The neighborhood begins to decline. Gradually, the Parks Department removes all the trees, including the Lisbons' stump, leaving the suburb flat and glaringly bright. The boys themselves grow older, and though some of them leave the suburb, most eventually return. They are aware that their knowledge of the Lisbon girls, imperfect to begin with, is fading away, just as their precious artifacts of the girls' lives begin to rot, fade, and decay. Yet even from middle age, the boys remain haunted by what they see as the audacity and incomprehensible selfishness of the five suicides.

It didn't matter in the end how old they had been, or that they were girls, but only that we had loved them, and that they hadn't heard us calling, still do not hear us, up here in the tree house, with our thinning hair and soft bellies, calling them out of those rooms where they went to be alone for all time, alone in suicide, which is deeper than death, and where we will never find the pieces to put them back together.


The resolution of the cemetery workers' strike, which began shortly before Cecilia's suicide and ends on the day of Mary's suicide, gives the final Lisbon daughter's death an air of tragic and narrative closure. Its horror now exhausted, the earth will once more consent to receive its own. The book's closure is also achieved by the careful juxtaposition of Cecilia's and Mary's deaths, the first and last Lisbon suicides, which frame the narrative like a question and its response. Both Mary and Cecilia were unsuccessful in their first suicide attempt, and successful on their second, a month later. Mary's obsessive showering recalls Cecilia's obsessive bathing, and both suggest a kind of ritual purification. The neighborhood's silence in the weeks after Cecilia's death is eerily echoed by its refusal to acknowledge the last month of Mary's life. More broadly, the air of certain death that seems to haunt Mary's last month suggests the inescapable force of tragedy, which must be allowed to run its course before the curse is lifted. However, given the strength of both the neighbors' and the reader's expectations that Mary's death will occur, the novel suggests that Fate itself can simply be a manifestation of the community's beliefs and fears. Public opinion in Virgin Suicides echoes the chorus in ancient Greek tragedy, which served as a vocal moral compass and explicitly told the reader about the play's hierarchy of horror and retribution. It is only after Mary's death that the reader's comfortable sense of narrative closure will be eroded by the boys' description of the neighborhood's continual decay, strikingly symbolized by the loss of its trees.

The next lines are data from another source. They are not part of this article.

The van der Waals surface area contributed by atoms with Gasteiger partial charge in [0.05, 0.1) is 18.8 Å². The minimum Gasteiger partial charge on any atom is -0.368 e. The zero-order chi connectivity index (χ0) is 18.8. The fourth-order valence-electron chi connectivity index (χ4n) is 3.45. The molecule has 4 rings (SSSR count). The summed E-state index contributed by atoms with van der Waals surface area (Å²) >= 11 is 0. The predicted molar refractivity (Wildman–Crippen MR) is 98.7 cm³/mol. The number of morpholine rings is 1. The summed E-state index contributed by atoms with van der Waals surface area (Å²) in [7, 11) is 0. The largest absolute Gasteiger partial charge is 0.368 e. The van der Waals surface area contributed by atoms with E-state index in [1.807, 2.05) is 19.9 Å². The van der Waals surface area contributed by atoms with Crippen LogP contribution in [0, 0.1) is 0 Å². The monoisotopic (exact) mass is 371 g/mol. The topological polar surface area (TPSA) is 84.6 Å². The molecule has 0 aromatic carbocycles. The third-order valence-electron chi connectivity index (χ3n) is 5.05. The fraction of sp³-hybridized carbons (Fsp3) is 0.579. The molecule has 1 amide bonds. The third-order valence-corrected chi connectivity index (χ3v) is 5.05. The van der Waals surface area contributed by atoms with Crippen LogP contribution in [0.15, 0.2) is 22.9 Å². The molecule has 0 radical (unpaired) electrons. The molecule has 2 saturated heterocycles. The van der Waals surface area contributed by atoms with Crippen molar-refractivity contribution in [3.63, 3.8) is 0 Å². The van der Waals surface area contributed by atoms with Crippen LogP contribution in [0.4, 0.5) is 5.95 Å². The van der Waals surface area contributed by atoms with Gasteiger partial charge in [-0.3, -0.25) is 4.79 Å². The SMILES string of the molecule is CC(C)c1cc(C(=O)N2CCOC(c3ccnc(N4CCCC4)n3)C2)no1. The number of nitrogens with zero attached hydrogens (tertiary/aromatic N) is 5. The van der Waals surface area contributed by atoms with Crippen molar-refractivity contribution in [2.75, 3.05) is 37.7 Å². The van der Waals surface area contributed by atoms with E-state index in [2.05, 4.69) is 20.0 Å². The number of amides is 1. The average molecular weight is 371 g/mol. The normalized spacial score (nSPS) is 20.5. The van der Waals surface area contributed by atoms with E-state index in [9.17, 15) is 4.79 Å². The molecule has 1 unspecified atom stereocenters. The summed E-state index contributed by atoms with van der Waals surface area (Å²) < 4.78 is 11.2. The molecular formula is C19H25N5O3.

In a further attempt at closure, the psychiatrist, Dr. Hornicker, and the reporter, Ms. Perl, try to rationalize the horror of the girls' acts. Dr. Hornicker reasons that the girls' suicidal behavior was due to a chemical imbalance in the body—one that is easily diagnosed and treated—and suggests that suicide is both predictable and preventable. Ms. Perl describes the deaths as a pact, timed to coincide with an astrological event, thus raising the suicides to the level of the absurd. Both explanations serve to calm suburban parents worries that their children may be next, and to allay fears that the girls' deaths imply a larger social problem. Neither a treatable condition nor a statistical aberrance is truly threatening, and thus the community's guilt is alleviated and status quo is reaffirmed. Put otherwise, both psychiatrist and reporter reassure that neither suburban society nor its institutions are rotten at the core. Instead, the problem can be confined entirely to the Lisbon house, and to the bodies of its five young inhabitants.

Finally, the house's quick sale makes an ironic point about the American popular consciousness, in which tragedy is notable for its sensation, not its permanence. It is not clear whether the new couple knows of the house's history, but they evidently either do not care or do not care to know. Like the country itself, the couple is quite young and has a relatively short memory. In the Greek tragic tradition, the site of Agamemnon's palace at Mycenae, where a noble family met its end after the Trojan War, is still considered cursed. In Eugenides' America, history is not adhesive: it lingers in the mind, but not in the landscape. Memory is a flimsy and faulty thing, as the boys acknowledge. Their mental images of the Lisbon girls have not survived any better than the crumbling photographs of the tree house, and in most cases, their memories have decayed more. The boys attempt to witness the truth about the Lisbon girls, that is, to look around the neighborhood, letting their gaze conjure up its object's past. But in so doing, they are starkly aware of the paucity of their attempts and the failure of their comprehension. The body is no more a place of enduring truth than the Lisbon home or the carefully plotted grave. The sensation gone, the boys are left with its fading shadow, certain only of the immensity of their loss and the depth of their despair.